3 Great Ways to Build Predictable Sales Growth
Amongst the most burning desires of any business leader is that of growth. After all, if a business is not evolving, not expanding and progressing, it’s effectively dying.
However, that desired escalation can start playing against us if it’s not backed by some form of foresight. If we don’t have predictability, we can’t possibly make decisions with confidence.
Lack of predictability can be a symptom of chaos. It means we don’t have a true hold on where we’re going, what it takes to get there or in fact, what we’ll do when we arrive at our destination. And it’s this inability to forecast correctly that can stifle our chances of growing altogether.
Building predictable growth is especially crucial in Sales.
Aaron Ross put it well:
I learned people want “predictable revenue” because one unpredictable good quarter is not good enough – they want consistency year-over-year and they want the type of business growth that is not based on guessing and reactive, last-minute hustling at the end of each quarter or month. They want a process that is based on a formulaic and consistent approach – that is what is valuable.
So, in summary, as cool as smashing our numbers may make us looks, what we really want is to hit our target through a carefully crafted sales process we have adhered to.
Because if we can accurately map out the road we take to hitting those numbers, we’re more likely to replicate it time after time.
Building Predictable Sales Growth
So, what is it that we need to build predictable sales growth?
Here we look at just 3 ways you could guarantee a repeatable model that creates steady revenue.
1. Monitoring the right sales metrics:
We’ve said it once and we’ll say it again – you can only manage what you measure.
Although analysing results is an important part of basically any aspect of the business, it’s especially critical for Sales. The stakes are simply too high to be anything other than data-driven.
However, it’s not always easy to figure out what it is that we should be tracking. Or in fact, how much.
In some cases, we get so wrapped up in measuring results and crafting reports that we end up with information overload; incapable to see the wood from the trees.
Which is why it’s so important to work out exactly which metrics really tell us about the success of the sales process or the health of the pipeline.
You can find a list of six of the most important sales metrics you should be tracking in this blog post.
2. Overprotect your data & CRM:
Of course, for the first step to be truly effective, you have to previously ensure that what you’re basing your decisions on is bang on the money.
Guesstimations are no longer valid.
For growth to be predictable you must aim to improve the quantity and quality of your leads and be mindful of how they’re being managed through the sales journey.
Start by ensuring your data is clean and can be trusted – i.e well rounded, high-quality leads and comprehensive account details.
Are the leads qualified correctly? How many contacts are attached to it? Are they in the right stage?
If you’re filling your CRM with rubbish, chances are what you’ll get out of it won’t be much better.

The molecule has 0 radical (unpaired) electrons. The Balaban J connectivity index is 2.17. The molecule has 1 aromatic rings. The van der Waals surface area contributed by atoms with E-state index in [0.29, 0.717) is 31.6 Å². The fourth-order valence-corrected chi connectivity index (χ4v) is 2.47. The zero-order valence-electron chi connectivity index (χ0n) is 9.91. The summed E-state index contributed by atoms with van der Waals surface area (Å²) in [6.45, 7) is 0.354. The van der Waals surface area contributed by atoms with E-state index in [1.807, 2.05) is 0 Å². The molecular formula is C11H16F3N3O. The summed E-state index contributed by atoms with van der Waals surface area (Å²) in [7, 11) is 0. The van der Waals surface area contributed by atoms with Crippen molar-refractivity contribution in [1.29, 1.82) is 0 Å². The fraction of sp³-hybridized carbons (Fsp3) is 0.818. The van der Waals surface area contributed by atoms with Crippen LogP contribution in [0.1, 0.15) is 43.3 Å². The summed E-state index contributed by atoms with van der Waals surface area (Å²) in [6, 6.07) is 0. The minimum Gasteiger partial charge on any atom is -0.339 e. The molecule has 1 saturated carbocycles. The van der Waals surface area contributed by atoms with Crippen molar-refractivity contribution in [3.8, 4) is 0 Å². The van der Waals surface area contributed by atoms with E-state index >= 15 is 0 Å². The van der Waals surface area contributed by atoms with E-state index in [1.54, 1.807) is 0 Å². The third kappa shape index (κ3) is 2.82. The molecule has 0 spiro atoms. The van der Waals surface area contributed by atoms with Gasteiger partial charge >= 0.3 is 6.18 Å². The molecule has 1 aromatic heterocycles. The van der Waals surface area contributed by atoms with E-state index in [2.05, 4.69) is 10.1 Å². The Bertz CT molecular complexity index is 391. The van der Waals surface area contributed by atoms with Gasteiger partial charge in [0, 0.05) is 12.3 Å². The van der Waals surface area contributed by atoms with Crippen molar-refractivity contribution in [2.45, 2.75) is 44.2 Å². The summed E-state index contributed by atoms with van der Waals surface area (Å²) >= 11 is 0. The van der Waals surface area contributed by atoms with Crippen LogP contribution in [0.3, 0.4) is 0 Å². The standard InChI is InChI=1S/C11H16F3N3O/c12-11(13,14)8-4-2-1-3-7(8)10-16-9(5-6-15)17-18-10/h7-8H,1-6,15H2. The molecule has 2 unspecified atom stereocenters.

To really have a handle on sales growth, lead quality needs to be high. So make sure you’re being maniacal about what’s making it onto your forecast.
The traditional shape of the pipeline has changed. Qualify hard and fast so you only spend time and resources on the deals that stand a chance of closing.
Anything less than that, should not form part of your forecast.
3. Scale up your team. But not necessarily in size:
Scaling your team shouldn’t always involve hiring.
The secret to growth is not volume but agility. If you believe adding salespeople to the payroll is the key to acceleration, your model may be a little off.
Yet, we see this logic repeated across so many organisations:
More Reps = More Sales
A larger number of reps on the sales floor, a larger number of leads being followed.
Well, not always…
Before getting into the costly and time-consuming task of hiring and onboarding new sales professionals, take a look around the office.
Are you getting the best out of your existing team?
In a recent study, Gartner found that “70% of business leaders agree that employee engagement is critical to achieving business results.”
They follow on to explain what they mean by employee engagement:
Employee engagement is the state of mind of an employee in which they are both rationally and emotionally committed to their work as a result of their past events, present experiences and expectations about the future with their organization. This state motivates them to put energy and effort into their work beyond the minimum level required to “just do their job” and stay longer with their organizations.
There is a lot of potential still lurking within our sales force. If only we can figure out how to motivate and coach them.
To build a successful coaching plan, start off by figuring out what it is that makes your top sellers so successful. Dissect their habits, their secret sauce to selling.
With this in tow, invest in training and offer targeted coaching to those team members that may have fallen behind.
By understanding what steps your top performers follow, you will start to understand what your ‘golden’ sales process should be.
This intel will help you attribute success to very specific behaviours. And once you can pinpoint these, you can start depending on them when preparing for the next quarter – thus creating predictable sales growth.
Building a Believable Sales Forecast
Part of building predictable sales growth has to do with achieving a believable forecast you can trust.
In this guide, we discuss the five steps necessary to delivering a clear picture of your pipeline and true health of your business.